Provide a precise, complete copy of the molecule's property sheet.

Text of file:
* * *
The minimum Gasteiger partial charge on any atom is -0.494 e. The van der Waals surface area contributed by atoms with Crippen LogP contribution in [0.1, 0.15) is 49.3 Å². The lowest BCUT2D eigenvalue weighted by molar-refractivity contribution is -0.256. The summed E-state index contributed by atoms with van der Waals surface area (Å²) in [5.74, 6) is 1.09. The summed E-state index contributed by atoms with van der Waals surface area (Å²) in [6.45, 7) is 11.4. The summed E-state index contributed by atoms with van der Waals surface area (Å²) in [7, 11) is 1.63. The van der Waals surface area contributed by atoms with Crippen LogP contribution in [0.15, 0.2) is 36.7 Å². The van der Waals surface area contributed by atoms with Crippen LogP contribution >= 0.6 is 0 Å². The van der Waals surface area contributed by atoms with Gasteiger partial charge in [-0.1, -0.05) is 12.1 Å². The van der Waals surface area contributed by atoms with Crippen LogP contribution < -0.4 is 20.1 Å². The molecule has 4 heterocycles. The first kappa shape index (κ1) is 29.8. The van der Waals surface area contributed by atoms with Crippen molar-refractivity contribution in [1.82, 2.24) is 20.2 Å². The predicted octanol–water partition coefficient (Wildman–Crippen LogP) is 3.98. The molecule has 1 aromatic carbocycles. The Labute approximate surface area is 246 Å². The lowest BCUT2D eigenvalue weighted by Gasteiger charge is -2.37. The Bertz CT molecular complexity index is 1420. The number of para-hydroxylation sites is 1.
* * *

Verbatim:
The minimum Gasteiger partial charge on any atom is -0.494 e. The van der Waals surface area contributed by atoms with Crippen LogP contribution in [0.1, 0.15) is 49.3 Å². The lowest BCUT2D eigenvalue weighted by molar-refractivity contribution is -0.256. The summed E-state index contributed by atoms with van der Waals surface area (Å²) in [5.74, 6) is 1.09. The summed E-state index contributed by atoms with van der Waals surface area (Å²) in [6.45, 7) is 11.4. The summed E-state index contributed by atoms with van der Waals surface area (Å²) in [7, 11) is 1.63. The van der Waals surface area contributed by atoms with Crippen LogP contribution in [0.15, 0.2) is 36.7 Å². The van der Waals surface area contributed by atoms with Crippen LogP contribution >= 0.6 is 0 Å². The van der Waals surface area contributed by atoms with Gasteiger partial charge in [-0.1, -0.05) is 12.1 Å². The van der Waals surface area contributed by atoms with Crippen LogP contribution < -0.4 is 20.1 Å². The molecule has 4 heterocycles. The first kappa shape index (κ1) is 29.8. The van der Waals surface area contributed by atoms with Crippen molar-refractivity contribution in [1.82, 2.24) is 20.2 Å². The predicted octanol–water partition coefficient (Wildman–Crippen LogP) is 3.98. The molecule has 1 aromatic carbocycles. The Labute approximate surface area is 246 Å². The lowest BCUT2D eigenvalue weighted by Gasteiger charge is -2.37. The Bertz CT molecular complexity index is 1420. The number of para-hydroxylation sites is 1.